Data on employer costs for wages and salaries, and the rate of change in those costs, come from the Bureau of Labor Statistics (BLS). BLS is the statistical arm of the U.S. Department of Labor. It provides key economic data on employment and unemployment, inflation (including the Consumer Price Index and Producer Price Index), productivity, workplace safety and health, and wages and benefits. Wage and salary data are tracked through two programs. The Employment Cost Index (ECI) measures the rate of change in employer costs for wages and benefits. The Employer Costs for Employee Compensation (ECEC) series measures the average dollar amount spent by employers on the compensation they provide to workers. The ECEC allows users to identify the proportion of their compensation dollar spent on wages and on various benefits.
A key feature of both of these data series is the availability of data for a variety of different characteristics. Employer characteristics include industry, size of establishment, and location, including data for 15 of the largest metropolitan areas in the country. Worker characteristics include occupation, collective bargaining status, and full-time/part-time status. Data are also available to show the effect of incentive pay on wage trends.
These data can be used to compare your wage trends to a comparable group, such as your industry, size, or location. All data are easily accessed through www.bls.gov<http://www.bls.gov>. The webinar will provide information on how data can be accessed and used by HR professionals.
A motivated and effective sales force is a key component to achieving competitive and sustainable advantage over your competition, especially during turbulent economic conditions. Incentive compensation plans built upon legacy building blocks often don’t align with current business goals and lead to confusion amongst the sales force. However, incentive compensation plan designs have become increasingly complex as the number of products and service offerings have grown and companies react to changing market conditions and competition for top talent. Complex crediting rules, date effective hierarchies, territory re-alignments, and pro-rated payments are all challenges legacy systems are often unable to support leading to herculean efforts on behalf of Sales Operations, HR, IT, and Finance who spend countless hours extracting a subset of the required data from source systems (if available), aggregating the data into multiple spreadsheets or ad-hoc databases, and developing complex incentive rules within formulas and macros that are prone to human error. As a result of this labor-intensive process, it is not uncommon for companies to voice concern that the quality of the results may not be worth the cost of the effort.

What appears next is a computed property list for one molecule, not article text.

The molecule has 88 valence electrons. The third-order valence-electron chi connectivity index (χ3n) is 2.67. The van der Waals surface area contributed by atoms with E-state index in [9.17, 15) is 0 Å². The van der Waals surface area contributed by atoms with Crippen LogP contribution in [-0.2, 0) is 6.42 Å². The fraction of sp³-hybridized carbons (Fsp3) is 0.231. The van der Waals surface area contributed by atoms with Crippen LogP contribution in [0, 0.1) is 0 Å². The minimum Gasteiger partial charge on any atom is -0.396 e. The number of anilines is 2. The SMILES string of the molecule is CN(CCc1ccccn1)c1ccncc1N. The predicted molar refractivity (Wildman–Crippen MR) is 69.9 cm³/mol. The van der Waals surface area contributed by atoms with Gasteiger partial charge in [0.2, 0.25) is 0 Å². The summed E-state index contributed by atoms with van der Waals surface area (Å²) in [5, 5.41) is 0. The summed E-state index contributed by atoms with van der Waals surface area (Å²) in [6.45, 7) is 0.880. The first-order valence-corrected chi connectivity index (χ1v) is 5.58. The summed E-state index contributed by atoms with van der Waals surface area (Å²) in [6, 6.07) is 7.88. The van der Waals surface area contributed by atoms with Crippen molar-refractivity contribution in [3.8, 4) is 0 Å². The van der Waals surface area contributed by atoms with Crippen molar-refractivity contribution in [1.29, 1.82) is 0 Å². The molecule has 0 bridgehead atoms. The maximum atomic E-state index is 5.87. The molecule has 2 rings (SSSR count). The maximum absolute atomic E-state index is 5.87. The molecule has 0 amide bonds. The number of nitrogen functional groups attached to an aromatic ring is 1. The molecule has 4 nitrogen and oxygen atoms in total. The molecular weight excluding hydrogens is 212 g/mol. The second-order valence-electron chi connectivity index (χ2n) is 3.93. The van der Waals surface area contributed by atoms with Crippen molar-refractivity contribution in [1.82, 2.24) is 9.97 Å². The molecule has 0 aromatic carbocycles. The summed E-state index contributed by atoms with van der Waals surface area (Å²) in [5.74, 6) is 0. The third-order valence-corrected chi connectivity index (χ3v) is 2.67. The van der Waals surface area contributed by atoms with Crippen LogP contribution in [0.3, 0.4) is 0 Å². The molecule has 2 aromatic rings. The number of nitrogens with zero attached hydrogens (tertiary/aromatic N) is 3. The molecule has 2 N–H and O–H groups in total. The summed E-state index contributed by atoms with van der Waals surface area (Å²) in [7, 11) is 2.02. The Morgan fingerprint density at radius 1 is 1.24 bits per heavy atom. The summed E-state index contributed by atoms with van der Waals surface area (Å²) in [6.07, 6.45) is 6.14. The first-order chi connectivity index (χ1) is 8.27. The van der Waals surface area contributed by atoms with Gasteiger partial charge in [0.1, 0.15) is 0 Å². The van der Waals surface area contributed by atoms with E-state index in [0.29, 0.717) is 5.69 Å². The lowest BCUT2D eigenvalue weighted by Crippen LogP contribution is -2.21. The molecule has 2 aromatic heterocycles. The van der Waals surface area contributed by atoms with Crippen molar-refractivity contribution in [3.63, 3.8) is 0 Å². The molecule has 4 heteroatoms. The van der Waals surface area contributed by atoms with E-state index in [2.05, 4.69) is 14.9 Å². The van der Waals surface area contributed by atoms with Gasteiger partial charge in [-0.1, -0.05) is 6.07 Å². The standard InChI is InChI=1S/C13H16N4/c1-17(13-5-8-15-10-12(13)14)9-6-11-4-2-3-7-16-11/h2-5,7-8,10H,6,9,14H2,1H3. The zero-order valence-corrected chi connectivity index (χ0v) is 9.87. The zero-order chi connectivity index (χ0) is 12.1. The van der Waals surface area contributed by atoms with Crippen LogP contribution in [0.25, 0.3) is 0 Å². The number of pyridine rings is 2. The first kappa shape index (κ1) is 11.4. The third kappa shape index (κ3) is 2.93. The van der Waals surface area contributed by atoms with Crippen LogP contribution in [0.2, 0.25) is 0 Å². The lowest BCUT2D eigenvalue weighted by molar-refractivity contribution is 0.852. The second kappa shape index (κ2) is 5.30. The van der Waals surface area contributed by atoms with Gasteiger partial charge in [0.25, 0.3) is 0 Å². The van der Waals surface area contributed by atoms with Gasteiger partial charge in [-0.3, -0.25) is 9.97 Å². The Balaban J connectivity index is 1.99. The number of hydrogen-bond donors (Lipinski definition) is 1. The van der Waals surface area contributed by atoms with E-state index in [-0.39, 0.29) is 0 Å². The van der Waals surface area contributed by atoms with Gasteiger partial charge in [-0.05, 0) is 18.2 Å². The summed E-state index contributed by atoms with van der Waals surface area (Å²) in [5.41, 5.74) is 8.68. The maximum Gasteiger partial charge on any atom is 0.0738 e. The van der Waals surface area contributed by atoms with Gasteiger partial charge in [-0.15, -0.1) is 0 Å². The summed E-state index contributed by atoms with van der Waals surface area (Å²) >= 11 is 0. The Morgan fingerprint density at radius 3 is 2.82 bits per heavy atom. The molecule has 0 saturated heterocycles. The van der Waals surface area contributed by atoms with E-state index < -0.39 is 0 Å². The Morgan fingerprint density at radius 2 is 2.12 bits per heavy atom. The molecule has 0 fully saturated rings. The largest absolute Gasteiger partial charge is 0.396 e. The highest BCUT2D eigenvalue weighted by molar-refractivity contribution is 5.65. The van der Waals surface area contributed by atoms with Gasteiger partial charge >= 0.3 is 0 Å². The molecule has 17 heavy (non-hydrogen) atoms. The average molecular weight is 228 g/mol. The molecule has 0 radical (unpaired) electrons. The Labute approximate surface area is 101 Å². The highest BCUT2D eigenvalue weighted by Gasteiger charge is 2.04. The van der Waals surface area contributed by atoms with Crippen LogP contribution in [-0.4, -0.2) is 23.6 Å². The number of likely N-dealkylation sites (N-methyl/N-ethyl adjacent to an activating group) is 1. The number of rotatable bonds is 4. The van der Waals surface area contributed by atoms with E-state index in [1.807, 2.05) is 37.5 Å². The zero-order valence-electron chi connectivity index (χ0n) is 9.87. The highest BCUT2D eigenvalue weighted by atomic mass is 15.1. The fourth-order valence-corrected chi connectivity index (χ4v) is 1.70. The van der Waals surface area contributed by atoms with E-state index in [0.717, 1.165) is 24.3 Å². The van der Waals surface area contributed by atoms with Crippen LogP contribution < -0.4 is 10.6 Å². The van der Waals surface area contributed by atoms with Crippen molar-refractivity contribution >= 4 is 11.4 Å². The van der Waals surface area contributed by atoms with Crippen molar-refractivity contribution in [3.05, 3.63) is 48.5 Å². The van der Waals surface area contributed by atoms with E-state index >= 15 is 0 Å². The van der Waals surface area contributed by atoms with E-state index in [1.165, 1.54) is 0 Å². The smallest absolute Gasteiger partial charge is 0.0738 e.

Next generation Sales Performance Management solutions are designed to simplify the implementation and ongoing administration of industry-leading incentive compensation plan designs with significantly reduced overall effort while providing accurate, auditable results that can be relied upon by key stakeholders involved in the process. This educational webinar will examine some of the complex components found within incentive compensation plan designs today, their impact on day-to-day administration, and how Sales Performance Management solutions simplify the complexity. Attendees will walk away understanding:
• Some of the complex incentive compensation management scenarios that are leading companies to invest in Sales Performance Management solutions.
• The business impact of managing complex incentive compensation plans through a combination of legacy systems, spreadsheets, and manual processes.
• How next generation Sales Performance Management solutions address the complexities found in rewarding today’s sales force.
Next generation Sales Performance Management applications significantly reduce the overall effort required to predict sales force expenditures and provide accurate, auditable results key stakeholders involved in the process can rely upon. Join us to see why leading companies are already investing in these strategic applications.